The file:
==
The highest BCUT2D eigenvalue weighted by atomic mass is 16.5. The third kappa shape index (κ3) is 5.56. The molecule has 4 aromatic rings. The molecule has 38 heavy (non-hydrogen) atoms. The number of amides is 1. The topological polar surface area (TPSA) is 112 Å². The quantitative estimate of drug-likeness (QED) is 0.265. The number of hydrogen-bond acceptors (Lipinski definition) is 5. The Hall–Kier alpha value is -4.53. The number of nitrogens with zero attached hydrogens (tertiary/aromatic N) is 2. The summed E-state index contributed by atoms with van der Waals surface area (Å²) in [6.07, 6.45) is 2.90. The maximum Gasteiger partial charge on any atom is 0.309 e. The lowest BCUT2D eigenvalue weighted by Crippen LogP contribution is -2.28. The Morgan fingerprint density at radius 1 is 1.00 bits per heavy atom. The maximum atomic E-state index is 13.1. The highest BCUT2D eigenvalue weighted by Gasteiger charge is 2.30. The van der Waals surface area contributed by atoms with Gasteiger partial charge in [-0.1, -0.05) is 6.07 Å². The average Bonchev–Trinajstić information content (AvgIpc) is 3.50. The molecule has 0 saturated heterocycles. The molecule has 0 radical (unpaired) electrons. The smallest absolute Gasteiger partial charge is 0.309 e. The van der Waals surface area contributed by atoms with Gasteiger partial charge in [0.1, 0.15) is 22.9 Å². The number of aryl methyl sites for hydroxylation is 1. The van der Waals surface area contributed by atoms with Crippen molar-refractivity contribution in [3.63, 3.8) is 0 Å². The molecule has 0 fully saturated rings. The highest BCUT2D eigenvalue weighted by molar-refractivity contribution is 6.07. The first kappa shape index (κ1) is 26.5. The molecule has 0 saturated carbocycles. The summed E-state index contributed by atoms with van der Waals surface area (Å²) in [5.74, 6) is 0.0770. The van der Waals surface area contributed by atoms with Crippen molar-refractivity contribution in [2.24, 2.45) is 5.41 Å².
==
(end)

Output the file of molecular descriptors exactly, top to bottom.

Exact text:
The highest BCUT2D eigenvalue weighted by atomic mass is 16.5. The third kappa shape index (κ3) is 5.56. The molecule has 4 aromatic rings. The molecule has 38 heavy (non-hydrogen) atoms. The number of amides is 1. The topological polar surface area (TPSA) is 112 Å². The quantitative estimate of drug-likeness (QED) is 0.265. The number of hydrogen-bond acceptors (Lipinski definition) is 5. The Hall–Kier alpha value is -4.53. The number of nitrogens with zero attached hydrogens (tertiary/aromatic N) is 2. The summed E-state index contributed by atoms with van der Waals surface area (Å²) in [6.07, 6.45) is 2.90. The maximum Gasteiger partial charge on any atom is 0.309 e. The lowest BCUT2D eigenvalue weighted by Crippen LogP contribution is -2.28. The Morgan fingerprint density at radius 1 is 1.00 bits per heavy atom. The maximum atomic E-state index is 13.1. The highest BCUT2D eigenvalue weighted by Gasteiger charge is 2.30. The van der Waals surface area contributed by atoms with Gasteiger partial charge in [-0.1, -0.05) is 6.07 Å². The average Bonchev–Trinajstić information content (AvgIpc) is 3.50. The molecule has 0 saturated heterocycles. The molecule has 0 radical (unpaired) electrons. The smallest absolute Gasteiger partial charge is 0.309 e. The van der Waals surface area contributed by atoms with Gasteiger partial charge in [0.1, 0.15) is 22.9 Å². The number of aryl methyl sites for hydroxylation is 1. The van der Waals surface area contributed by atoms with Crippen molar-refractivity contribution in [3.63, 3.8) is 0 Å². The molecule has 0 fully saturated rings. The highest BCUT2D eigenvalue weighted by molar-refractivity contribution is 6.07. The first kappa shape index (κ1) is 26.5. The molecule has 0 saturated carbocycles. The summed E-state index contributed by atoms with van der Waals surface area (Å²) in [5.74, 6) is 0.0770. The van der Waals surface area contributed by atoms with Crippen molar-refractivity contribution in [2.24, 2.45) is 5.41 Å².